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Just bought a house, doing some remodel work in the kitchen. The home was built in 1969, so I'm pigtailing a lot of aluminum wiring terminations with alumiconn connectors. Pulled out a receptacle and discovered the wire configuration shown in the attached diagram. I tested the voltage with my multimeter, and am not sure what to make of the readings (also included in the attached diagram).

The wires do feed other receptacles downstream, but I disconnected all the receptacles and wirenutted all the wires. The multimeter readings in the diagram are with no load on the circuit.enter image description here

Any idea what's going on, or advice about how to proceed?

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    Super common question, we get it every week. That's phantom voltage from your modern digital voltmeter being so sensitive it's acting like a radio receiver and picking up induced voltage from nearby wires. If you connected any load between that wire and neutral, even a night light, the mystery voltage will go away. A clunky old jeweled-movement voltmeter will have the same effect. – Harper May 5 '17 at 17:13
  • Thanks for the fast response, @Harper. Is the neutral-ground voltage also a phantom reading from the digital multimeter, or indicative of a different issue? – tealjos May 5 '17 at 17:30
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    It sounds like neutral is disconnected. If it was tied back at the panel it shoudldn't float like that. – Harper May 5 '17 at 18:07
  • We have a house built 1970 with aluminum wiring (#12 for 15-A and #10 for 20-A 125 V circuits) except the 40-A circuit to the a/c condensing unit and the bare copper wire for the plumbing grounding. Is your panel a split bus? What manufacturer? – Jim Stewart May 6 '17 at 0:41
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Harper is right about trace voltages on disconnected wires it could be anything causing inductance in the wires, but there are few things that concern me.

Aluminum wiring: One of the big problems with aluminum branch wiring is that is has a tendency to loosen up on connections and burn back from the connection point. Then you will be getting weird voltage readings like 57.7 volts. But I don't think this is the case where you have a red and a black reading the same voltage more than likely they have no power connected to them and should be reconnected to the other red and black with 128.4 volts.

You didn't mention if everything was working before you started your pigtail. When you start taking things apart you can start finding things like you have mentioned and we get caught up in chasing ghosts.

Instead of trying to determine each problem as you go along, I would complete the pigtailing first. Then go through and turn everything on and check to see if there are any problems. Look for strange things like a 1 or 2 volt drop between two receptacles that are only say 12' apart. That would indicate a loose connection somewhere. Lights dimming when you turn something on and the circuits are not related. That would indicate a loose or broken neutral. You television only comes on when the dryer is running (true story). Also broken neutral.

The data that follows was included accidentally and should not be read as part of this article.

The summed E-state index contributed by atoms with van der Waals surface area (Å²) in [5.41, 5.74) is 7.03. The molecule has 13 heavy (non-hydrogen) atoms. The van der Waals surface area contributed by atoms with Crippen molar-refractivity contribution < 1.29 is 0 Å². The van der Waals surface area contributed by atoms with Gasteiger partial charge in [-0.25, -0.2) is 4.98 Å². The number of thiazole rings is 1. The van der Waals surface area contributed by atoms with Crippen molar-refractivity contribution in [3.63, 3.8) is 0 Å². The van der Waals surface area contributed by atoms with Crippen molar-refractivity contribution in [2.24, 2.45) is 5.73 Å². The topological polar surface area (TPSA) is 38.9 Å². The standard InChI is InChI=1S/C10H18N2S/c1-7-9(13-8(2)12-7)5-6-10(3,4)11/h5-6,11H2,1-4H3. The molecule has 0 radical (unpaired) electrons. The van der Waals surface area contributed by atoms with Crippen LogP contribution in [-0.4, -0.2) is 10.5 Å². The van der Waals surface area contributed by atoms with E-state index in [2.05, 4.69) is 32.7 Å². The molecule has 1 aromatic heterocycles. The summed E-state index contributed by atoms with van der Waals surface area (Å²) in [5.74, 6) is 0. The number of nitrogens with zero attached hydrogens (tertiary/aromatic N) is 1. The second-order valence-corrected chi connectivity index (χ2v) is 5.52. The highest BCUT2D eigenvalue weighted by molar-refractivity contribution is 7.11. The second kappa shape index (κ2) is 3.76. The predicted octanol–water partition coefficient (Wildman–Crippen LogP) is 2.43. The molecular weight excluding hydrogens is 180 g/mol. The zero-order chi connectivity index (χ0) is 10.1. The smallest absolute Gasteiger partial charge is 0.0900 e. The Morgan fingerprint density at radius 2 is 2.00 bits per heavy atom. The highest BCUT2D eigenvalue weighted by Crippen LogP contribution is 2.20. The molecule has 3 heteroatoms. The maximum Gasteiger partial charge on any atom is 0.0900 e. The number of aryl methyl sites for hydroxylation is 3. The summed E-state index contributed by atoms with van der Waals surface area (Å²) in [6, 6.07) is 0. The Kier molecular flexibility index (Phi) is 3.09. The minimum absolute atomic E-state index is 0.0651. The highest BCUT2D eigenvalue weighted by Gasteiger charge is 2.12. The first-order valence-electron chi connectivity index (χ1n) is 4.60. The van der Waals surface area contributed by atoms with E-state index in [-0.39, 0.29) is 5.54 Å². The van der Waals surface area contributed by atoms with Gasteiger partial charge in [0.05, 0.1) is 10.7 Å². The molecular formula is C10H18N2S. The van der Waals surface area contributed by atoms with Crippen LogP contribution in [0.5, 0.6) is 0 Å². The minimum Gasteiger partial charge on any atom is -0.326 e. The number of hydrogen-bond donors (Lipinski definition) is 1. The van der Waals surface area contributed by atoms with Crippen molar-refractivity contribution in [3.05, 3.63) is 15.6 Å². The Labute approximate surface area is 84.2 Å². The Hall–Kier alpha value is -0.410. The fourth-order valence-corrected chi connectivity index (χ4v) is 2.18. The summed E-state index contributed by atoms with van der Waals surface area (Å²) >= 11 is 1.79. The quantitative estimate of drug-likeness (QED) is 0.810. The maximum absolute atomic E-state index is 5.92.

Then if you find something acting up you can identify the physical problem and location. Then if you post that problem we can be proactive and not so speculative.

  • Thanks for the advice! I finished all the alumiconn pigtails this weekend, and sure enough, I found neutral on this circuit that someone (for reasons unknown) had just capped with a wire nut. Spliced it into the other neutrals on the circuit, and everything is kosher now. – tealjos May 8 '17 at 15:25
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Also check the neutral bar in the panel. Our tract house was built in 1970 and when we moved into it in 1978 I found that some of the neutrals (#12 AL) were loose on the neutral block in the panel (GE). One had the insulation burned.

The connections of the hots to the breakers were all tight.

I hastily concluded that the neutral bar could not be trusted to keep the neutral contacts reliable and so I pigtailed each neutral with #12 copper. I don't think this was necessary and some inspectors might flag it, but I do not think it is a code violation. We have not had any trouble in the in 35+ years since. Every time I have had occasion to remove the dead front I inspect those pigtails and there is no sign of deterioration. I used No-Al-Ox and either yellow B-caps or red ScotchLoks. Since then I switched to Penetrox A and red or grey ScotchLoks. Now I am changing over to AlumiConn set screw blocks even though I have never had a joint fail.

  • Thanks Jim! It didn't end up being the panel's neutral bus, but there were a few neutral and ground bus connections that I was able to tighten for good measure. I appreciate the advice! – tealjos May 8 '17 at 15:31

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